HOW CHAMPIONS DO IT
Researched, produced, and prepared by Brent S. Rushall,
PENELOPE HEYNES' FULL STROKE AT 120 m OF HER 200 m BREASTSTROKE GOLD MEDAL RACE AT THE ATLANTA OLYMPIC GAMES 1996
Each frame is .1 second part.
- Frame #1: The propulsive phase of the kick is completed and the feet are being drawn together to the surface to produce a streamlined position. The arms, head, shoulders, and hips are all aligned and horizontal producing a very flat and long posture. The head is down between the arms and looking toward the bottom.
- Frame #2: The arms start an outward scull before the feet are fully together. This action occurs while the swimmer is fully streamlined. There is very little time between the end of kick propulsion and the commencement of arm propulsion. Achieving continuous propulsion is a desirable quality.
- Frame #3: The hands scull out and slightly upward. The outward scull is almost completed. The elbows begin to bend as the hands continue to sweep while beginning a rounded path to conserve momentum in the arms. The downward (vertical) force component of this movement supports the initial raising of the head.
- Frame #4: The hands build the vertical force component that supports the start of an upward movement of the shoulders as well as the head. The hips and legs remain in a very streamlined position.
- Frame #5: The start of the inward scull at the end of the rounding action occurs through the adduction of the upper arm. This movement is different to that of Mike Barrowman as he kept his elbows wide and produced an "elbows-up" position. The head and shoulders continue to rise while the hips and legs remain streamlined.
- Frame #6: The position of the forearms and hands show clearly that much force is being created downward so that the head and shoulders can rise. The hips and legs remain streamlined.
- Frame #7: There is an acute bend in the middle of the back to enable the head and shoulders to rise well clear of the water while the remainder of the body and legs continue in a flat streamlined position. The knees start to spread apart as the first movement associated with drawing up the legs to prepare to kick.
- Frame #8: The arms are drawn in close to the body and complete producing vertical forces to support the head and shoulders out of the water. The legs are being drawn up to kick by spreading and bending at the knees. Optimum streamlining can no longer be maintained as the knees begin to be lowered as a consequence of hip flexion.
- Frame #9: The speed of drawing up the legs increases. The hands and arms begin to be thrust forward along the water surface. The head and shoulders start to return into the water.
- Frame #10: The head and shoulders are driven down and forward as fast as possible while the hands and arms are also driven forward. The velocity of this movement is accelerating. The legs continue to be drawn up while the feet are dorsi flexed to prepare to kick.
- Frame #11: The legs are decelerating as a consequence of the need to change direction to effect a kick. The feet begin to turn out even though the legs will still compress more. The face and front of the shoulders have entered the water and start to attain a streamlined position.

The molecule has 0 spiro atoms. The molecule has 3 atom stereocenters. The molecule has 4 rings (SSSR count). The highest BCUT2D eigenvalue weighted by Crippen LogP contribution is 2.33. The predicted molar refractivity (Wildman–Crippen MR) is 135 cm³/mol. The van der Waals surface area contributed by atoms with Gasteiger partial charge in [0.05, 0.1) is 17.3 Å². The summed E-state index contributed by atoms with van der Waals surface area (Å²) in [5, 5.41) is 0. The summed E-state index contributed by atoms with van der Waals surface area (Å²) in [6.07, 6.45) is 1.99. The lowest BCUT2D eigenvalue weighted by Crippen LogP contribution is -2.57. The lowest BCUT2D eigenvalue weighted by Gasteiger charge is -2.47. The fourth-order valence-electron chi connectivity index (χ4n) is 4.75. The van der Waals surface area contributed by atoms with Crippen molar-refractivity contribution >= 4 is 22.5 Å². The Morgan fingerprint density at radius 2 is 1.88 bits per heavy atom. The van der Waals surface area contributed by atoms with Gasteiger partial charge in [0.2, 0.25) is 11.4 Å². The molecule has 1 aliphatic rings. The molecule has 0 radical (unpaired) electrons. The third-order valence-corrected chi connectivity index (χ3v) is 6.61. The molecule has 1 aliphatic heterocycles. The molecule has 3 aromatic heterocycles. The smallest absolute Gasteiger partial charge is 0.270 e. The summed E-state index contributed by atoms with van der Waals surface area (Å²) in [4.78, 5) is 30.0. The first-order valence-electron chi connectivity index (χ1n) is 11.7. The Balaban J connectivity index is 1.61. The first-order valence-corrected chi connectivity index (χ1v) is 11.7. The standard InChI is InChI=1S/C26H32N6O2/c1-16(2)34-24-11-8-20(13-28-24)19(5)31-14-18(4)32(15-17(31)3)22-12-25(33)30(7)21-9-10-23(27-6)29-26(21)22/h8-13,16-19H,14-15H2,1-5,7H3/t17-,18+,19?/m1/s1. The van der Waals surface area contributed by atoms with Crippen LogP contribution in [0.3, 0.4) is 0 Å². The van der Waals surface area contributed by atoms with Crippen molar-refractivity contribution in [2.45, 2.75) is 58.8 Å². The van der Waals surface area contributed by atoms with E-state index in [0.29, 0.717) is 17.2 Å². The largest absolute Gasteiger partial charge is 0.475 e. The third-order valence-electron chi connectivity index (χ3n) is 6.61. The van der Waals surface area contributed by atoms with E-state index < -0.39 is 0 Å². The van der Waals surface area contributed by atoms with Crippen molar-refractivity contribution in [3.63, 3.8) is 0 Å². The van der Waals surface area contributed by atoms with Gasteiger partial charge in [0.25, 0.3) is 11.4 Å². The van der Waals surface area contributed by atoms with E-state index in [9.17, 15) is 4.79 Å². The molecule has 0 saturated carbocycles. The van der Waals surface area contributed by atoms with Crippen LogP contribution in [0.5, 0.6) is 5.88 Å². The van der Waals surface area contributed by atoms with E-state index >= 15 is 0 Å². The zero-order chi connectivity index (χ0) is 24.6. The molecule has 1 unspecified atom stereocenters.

- Frame #12: The head and shoulders are now down and flat in line with the hips. The downward force of the returning head and shoulders is likely, as a reaction, to cause the hips to rise, further aiding streamlining and the production of a kick that is backward rather than down and backward. The kick is started with the feet fully rotated so that a full propulsive surface comprising the inside of the feet, ankles, and lower leg (shank) is produced.
- Frame #13: A wide sweeping kick is achieved parallel to the surface with the arms, head, and upper body in a very streamlined position. This position is very similar to that of Mike Barrowman at the same stage of the stroke.
- Frame #14: The legs are almost fully extended and wide. The streamline of the total arm, body, and leg alignment is clear. The leg width at this stage is no cause for concern as the swimmer's legs have effected a wide sweeping kick and in this position are moving quite fast on the way to finishing in a closed position. It is possible that this wide kick has exploited the swimmer's flexibility and leg surface area producing a larger kicking force than would result if an unnatural narrow kick was taught (coached).
- Frame #15: Full streamline is attained and the outward scull is initiated.
One has to question the reason for Penelope Heynes holding her head and shoulders out of the water so long. There does not seem to be any need to exaggerate this action to the extent demonstrated. It consumes much energy and time, factors that if refined and minimized, could contribute to a faster turn-over and the production of a larger horizontal component of propulsive force with the arm action.
The streamlining and timing of the stroke is very similar to that of Mike Barrowman. The body, head, and arms are flat and fully elongated during the propulsive portion of the kick. The exceptional speed with which the head and shoulders are returned to a flat streamlined position after inhalation is sufficient to allow most of the kick to propel a stationary flat posture through the water.
The flexibility of Penelope Heynes appears to be similar to that of Mike Barrowman. When the shoulders and head are raised to breathe, the hips and thighs/legs stay up near the surface. They do not drop down as a reaction to the elevation. This indicates that the power to raise the head and body comes almost entirely from the inward sculling movements in the arm patterns.
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